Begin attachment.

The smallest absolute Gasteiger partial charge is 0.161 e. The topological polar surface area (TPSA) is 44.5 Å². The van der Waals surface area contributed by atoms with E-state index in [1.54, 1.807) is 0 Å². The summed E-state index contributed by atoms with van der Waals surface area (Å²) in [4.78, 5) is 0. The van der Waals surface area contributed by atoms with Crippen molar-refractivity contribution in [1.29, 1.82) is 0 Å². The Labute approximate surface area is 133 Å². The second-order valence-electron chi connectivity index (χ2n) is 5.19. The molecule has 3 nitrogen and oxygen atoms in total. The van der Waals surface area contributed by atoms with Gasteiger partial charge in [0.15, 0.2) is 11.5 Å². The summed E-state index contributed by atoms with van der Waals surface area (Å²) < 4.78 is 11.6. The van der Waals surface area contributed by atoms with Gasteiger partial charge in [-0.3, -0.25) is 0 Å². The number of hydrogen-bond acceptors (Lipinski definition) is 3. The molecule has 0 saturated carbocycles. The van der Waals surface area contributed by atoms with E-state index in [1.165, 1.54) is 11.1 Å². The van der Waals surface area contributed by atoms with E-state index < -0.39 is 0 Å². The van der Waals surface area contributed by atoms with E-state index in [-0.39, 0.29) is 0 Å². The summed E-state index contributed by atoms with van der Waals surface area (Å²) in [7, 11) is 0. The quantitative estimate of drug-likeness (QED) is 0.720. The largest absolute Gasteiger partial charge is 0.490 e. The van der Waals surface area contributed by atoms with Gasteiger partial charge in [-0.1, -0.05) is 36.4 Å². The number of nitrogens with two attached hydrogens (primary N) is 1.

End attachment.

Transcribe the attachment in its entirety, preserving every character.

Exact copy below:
The smallest absolute Gasteiger partial charge is 0.161 e. The topological polar surface area (TPSA) is 44.5 Å². The van der Waals surface area contributed by atoms with E-state index in [1.54, 1.807) is 0 Å². The summed E-state index contributed by atoms with van der Waals surface area (Å²) in [4.78, 5) is 0. The van der Waals surface area contributed by atoms with Crippen molar-refractivity contribution in [1.29, 1.82) is 0 Å². The Labute approximate surface area is 133 Å². The second-order valence-electron chi connectivity index (χ2n) is 5.19. The molecule has 3 nitrogen and oxygen atoms in total. The van der Waals surface area contributed by atoms with Gasteiger partial charge in [0.15, 0.2) is 11.5 Å². The summed E-state index contributed by atoms with van der Waals surface area (Å²) < 4.78 is 11.6. The van der Waals surface area contributed by atoms with Gasteiger partial charge in [-0.3, -0.25) is 0 Å². The number of hydrogen-bond acceptors (Lipinski definition) is 3. The molecule has 0 saturated carbocycles. The van der Waals surface area contributed by atoms with E-state index in [1.165, 1.54) is 11.1 Å². The van der Waals surface area contributed by atoms with E-state index < -0.39 is 0 Å². The van der Waals surface area contributed by atoms with E-state index in [-0.39, 0.29) is 0 Å². The summed E-state index contributed by atoms with van der Waals surface area (Å²) in [7, 11) is 0. The quantitative estimate of drug-likeness (QED) is 0.720. The largest absolute Gasteiger partial charge is 0.490 e. The van der Waals surface area contributed by atoms with Gasteiger partial charge in [-0.1, -0.05) is 36.4 Å². The number of nitrogens with two attached hydrogens (primary N) is 1.